Propaganda texts can inflict societal damage at large scales over vast amounts of time. This kind of writing can trigger entire societies to commit acts of violence against individuals or other groups. Books like the Protocols of the Elders of Zion, Hitler’s Mein Kampf, Martin Luther’s The Jews and Their Lies have been fomenting anti-Semitism for hundreds of years and helped create the conditions that lead to the Holocaust. People read these thoughts and take them in, where the ideas alter their perceptions and fuel further thoughts inside the person’s head. They may spread their new thinking to others, or find groups of like minded people to continue inbreeding and evolving the virus among themselves. They may even pen child writings around their ongoing thinking to sow them further.
Writers as weapon designers
It’s certain than writing can instill ideas and emotions in consumers that drive them to mania, isolation, self-harm or even murder (perhaps mass murder). When this effect is crafted intentionally the inciting content is effectively weaponized.
Government agencies have a hand in the leverage of information weapons they hope would spread through people and create influential effects in foreign countries. The CIA had historically used books as weapons in international conflicts. In 1977, the New York Times alleged the CIA to have been involved with publishing more than 1000 books, including Machiavelli’s The Prince and T.S. Eliot’s The Wasteland.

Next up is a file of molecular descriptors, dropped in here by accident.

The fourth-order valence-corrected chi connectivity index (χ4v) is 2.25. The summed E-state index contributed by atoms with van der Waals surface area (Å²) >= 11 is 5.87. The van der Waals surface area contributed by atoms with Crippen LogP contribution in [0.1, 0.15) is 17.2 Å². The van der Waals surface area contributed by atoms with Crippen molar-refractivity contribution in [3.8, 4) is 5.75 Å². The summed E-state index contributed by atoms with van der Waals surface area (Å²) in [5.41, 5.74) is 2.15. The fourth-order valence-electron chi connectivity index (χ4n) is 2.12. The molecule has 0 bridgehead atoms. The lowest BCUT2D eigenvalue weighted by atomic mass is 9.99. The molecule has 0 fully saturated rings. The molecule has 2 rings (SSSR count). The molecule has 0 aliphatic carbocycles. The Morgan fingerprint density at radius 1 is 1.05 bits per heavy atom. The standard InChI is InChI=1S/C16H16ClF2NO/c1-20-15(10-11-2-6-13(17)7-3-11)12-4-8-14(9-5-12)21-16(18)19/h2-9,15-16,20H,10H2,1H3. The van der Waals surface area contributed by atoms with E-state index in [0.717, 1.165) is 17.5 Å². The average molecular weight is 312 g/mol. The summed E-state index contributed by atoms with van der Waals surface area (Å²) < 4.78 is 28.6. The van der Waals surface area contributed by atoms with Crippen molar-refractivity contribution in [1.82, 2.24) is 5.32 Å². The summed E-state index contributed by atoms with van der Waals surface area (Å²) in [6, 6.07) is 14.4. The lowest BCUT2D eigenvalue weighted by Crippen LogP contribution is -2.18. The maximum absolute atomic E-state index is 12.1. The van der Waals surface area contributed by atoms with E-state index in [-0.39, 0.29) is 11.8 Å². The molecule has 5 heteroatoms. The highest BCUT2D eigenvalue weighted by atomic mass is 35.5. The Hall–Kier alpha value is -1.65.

The CIA understood the power of this kind of weaponry. From the words of a chief of the CIA’s Covert Action Staff during the cold war:
Books differ from all other propaganda media primarily because one single book can significantly change the reader’s attitude and action to an extent unmatched by any other single medium [such as to] make books the most important weapon of strategic (long range) propaganda.
Readers as handlers of hazardous material
As a reader, be careful. As a citizen of a society that may have banned a book you’re handling, be extra careful. Like witnessing child birth, death, or atrocity–some things can’t be unseen, and some ideas can’t be unexperienced. Open provocative books at your own peril, and be prepared to see them for what they are: other peoples’ ideas. Without an awareness of the author’s or publisher’s purpose and desire to influence, you may have just become infected by something engineered to control you.
Aristotle is credited with saying, It is the mark of an educated mind to be able to entertain a thought without accepting it. This is required when handling poisonous, viral writing. To be able to read and study without absorbing is what it takes, and is similar to working with infectious biological diseases inside a protective suit.
But again: be careful. No matter your level of protection or awareness of the authorial intent, there is always the risk of wetware infection. After all, we are only human.